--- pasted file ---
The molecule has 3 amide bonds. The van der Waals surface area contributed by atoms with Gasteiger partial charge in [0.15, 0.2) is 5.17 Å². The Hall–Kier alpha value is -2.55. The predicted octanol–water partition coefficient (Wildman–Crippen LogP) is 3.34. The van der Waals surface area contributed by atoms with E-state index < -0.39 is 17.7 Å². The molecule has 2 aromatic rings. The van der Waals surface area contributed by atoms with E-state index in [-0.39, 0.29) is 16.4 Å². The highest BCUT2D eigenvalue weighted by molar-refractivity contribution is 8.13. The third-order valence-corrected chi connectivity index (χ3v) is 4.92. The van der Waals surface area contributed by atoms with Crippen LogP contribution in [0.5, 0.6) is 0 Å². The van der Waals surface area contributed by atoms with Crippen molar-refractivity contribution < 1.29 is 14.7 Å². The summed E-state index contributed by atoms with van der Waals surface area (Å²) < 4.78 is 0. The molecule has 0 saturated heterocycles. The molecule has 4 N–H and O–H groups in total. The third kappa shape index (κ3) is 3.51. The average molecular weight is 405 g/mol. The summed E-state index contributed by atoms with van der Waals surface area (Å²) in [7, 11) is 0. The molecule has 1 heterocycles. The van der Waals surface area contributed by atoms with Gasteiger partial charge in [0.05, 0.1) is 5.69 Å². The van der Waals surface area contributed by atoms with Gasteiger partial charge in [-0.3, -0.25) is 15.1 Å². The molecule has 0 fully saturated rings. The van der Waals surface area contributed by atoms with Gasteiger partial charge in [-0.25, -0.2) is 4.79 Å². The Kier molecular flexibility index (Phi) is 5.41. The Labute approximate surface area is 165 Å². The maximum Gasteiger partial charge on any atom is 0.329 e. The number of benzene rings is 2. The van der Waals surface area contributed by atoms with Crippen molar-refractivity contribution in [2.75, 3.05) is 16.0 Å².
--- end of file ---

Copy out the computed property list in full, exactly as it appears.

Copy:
The molecule has 3 amide bonds. The van der Waals surface area contributed by atoms with Gasteiger partial charge in [0.15, 0.2) is 5.17 Å². The Hall–Kier alpha value is -2.55. The predicted octanol–water partition coefficient (Wildman–Crippen LogP) is 3.34. The van der Waals surface area contributed by atoms with E-state index < -0.39 is 17.7 Å². The molecule has 2 aromatic rings. The van der Waals surface area contributed by atoms with E-state index in [-0.39, 0.29) is 16.4 Å². The highest BCUT2D eigenvalue weighted by molar-refractivity contribution is 8.13. The third-order valence-corrected chi connectivity index (χ3v) is 4.92. The van der Waals surface area contributed by atoms with Crippen LogP contribution in [0.5, 0.6) is 0 Å². The van der Waals surface area contributed by atoms with Crippen molar-refractivity contribution < 1.29 is 14.7 Å². The summed E-state index contributed by atoms with van der Waals surface area (Å²) < 4.78 is 0. The molecule has 0 saturated heterocycles. The molecule has 4 N–H and O–H groups in total. The third kappa shape index (κ3) is 3.51. The average molecular weight is 405 g/mol. The summed E-state index contributed by atoms with van der Waals surface area (Å²) in [7, 11) is 0. The molecule has 1 heterocycles. The van der Waals surface area contributed by atoms with Gasteiger partial charge in [0.05, 0.1) is 5.69 Å². The van der Waals surface area contributed by atoms with Gasteiger partial charge in [-0.3, -0.25) is 15.1 Å². The molecule has 0 fully saturated rings. The van der Waals surface area contributed by atoms with Gasteiger partial charge in [-0.25, -0.2) is 4.79 Å². The Kier molecular flexibility index (Phi) is 5.41. The Labute approximate surface area is 165 Å². The maximum Gasteiger partial charge on any atom is 0.329 e. The number of benzene rings is 2. The van der Waals surface area contributed by atoms with Crippen molar-refractivity contribution in [2.75, 3.05) is 16.0 Å².